quick laps – re-established the red sea at the top of the timing screens.
Kovalainen, however, still had yet to pit for a second time with twelve laps to go – allowing him to closely shadow Raikkonen's second place ahead of the two BMWs – but when the Finn finally came in on lap 47 it re-established the erstwhile status quo
, whilst at the same time preserving Kovalainen's fifth place ahead of Trulli.
The principal action in the closing laps came courtesy of Barrichello's efforts to find a way past Alonso for the final position in the top ten – the pair sadly, as Martin Brundle put it, “driving their hearts out for nothing really, in many respects” – whilst the two BMWs' late charge saw Kubica close to within four seconds of Raikkonen, lapping as much as a second quicker than the Ferrari as the two scarlet machines suddenly started to come under pressure for the first time in the grand prix.
A new fastest lap for Heidfeld was almost immediately usurped by a stunning effort from Kovalainen, almost four tenths of a second quicker than anyone
else as the hard tyres on his McLaren came right on-song in the race's dying laps. Massa, at least, seemed safe from the BMW threat some 7.4 seconds up the road from the sister F2008, but Raikkonen's runner-up spot – with just six laps remaining – was rather less assured.
The Finn, though, was able to up his pace once more, staving off Kubica's unwanted attentions to re-establish his second place, but a little way further up the track Massa cruised on untroubled, and would take the chequered flag – waved by old 'Slowhand' himself, Eric Clapton – some 3.3 seconds to the good to complete a back-to-back Sakhir success story, open his world championship account with a vengeance and establish himself as the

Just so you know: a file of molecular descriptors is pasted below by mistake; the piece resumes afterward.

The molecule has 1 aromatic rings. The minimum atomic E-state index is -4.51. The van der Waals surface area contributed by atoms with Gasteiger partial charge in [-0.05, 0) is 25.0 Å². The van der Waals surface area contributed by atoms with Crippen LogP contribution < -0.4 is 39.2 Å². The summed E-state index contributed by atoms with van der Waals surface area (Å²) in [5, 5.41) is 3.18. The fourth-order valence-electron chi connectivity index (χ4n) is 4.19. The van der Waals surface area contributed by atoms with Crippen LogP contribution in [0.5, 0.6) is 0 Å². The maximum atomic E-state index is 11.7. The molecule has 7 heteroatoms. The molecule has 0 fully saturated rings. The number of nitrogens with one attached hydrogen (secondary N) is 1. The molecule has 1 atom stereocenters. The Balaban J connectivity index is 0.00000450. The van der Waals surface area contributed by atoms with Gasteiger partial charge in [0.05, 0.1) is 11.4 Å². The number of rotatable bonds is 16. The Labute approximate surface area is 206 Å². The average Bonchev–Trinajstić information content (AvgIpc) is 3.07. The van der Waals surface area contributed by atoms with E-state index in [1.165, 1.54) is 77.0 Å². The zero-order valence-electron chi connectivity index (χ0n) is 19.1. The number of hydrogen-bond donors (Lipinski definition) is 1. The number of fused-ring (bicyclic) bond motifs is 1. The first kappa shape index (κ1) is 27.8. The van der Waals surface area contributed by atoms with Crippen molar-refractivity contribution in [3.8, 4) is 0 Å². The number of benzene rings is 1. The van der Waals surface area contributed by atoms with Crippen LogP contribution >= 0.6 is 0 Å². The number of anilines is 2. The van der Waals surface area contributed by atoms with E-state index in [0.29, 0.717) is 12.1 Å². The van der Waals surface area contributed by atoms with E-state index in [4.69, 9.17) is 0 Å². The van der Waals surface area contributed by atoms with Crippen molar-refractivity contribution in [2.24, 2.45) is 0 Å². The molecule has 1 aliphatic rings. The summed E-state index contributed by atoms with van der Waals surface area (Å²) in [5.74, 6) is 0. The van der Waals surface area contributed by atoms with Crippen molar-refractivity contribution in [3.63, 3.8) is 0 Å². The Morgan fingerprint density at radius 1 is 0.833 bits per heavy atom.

form driver in Bahrain.
Behind second-placed Raikkonen, Kubica and Heidfeld crossed the line separated by just 3.4 seconds and both within a scant ten seconds of the race winner, in so doing not only confirming BMW's arrival as a genuine world championship contender in 2008, but also propelling the Munich and Hinwil-based outfit to the top of the constructors' standings for the first time.
McLaren's sole points-scorer on a dark day for the Woking-based squad, Kovalainen, finished a lonely and distant fifth – albeit with the race's fastest lap to his name – ahead of the consistently impressive Trulli, Webber notching up a couple more points for RBR and a disappointed Rosberg taking the final marker in eighth.
Glock finally got a Formula 1 finish under his belt in ninth, ahead of Alonso – who successfully held Barrichello off to the close – Fisichella in the ever-improving Force India and Hamilton ultimately trailing home an unlucky 13th, summing up a weekend that has not only seen him forced to surrender the drivers' world championship lead to Raikkonen and second place to Heidfeld, but indeed fail to score for only the third time in his grand prix career. If he is to achieve his objective of lifting the laurels this year, he will be hoping it is also the last.
To see the race result in full, click here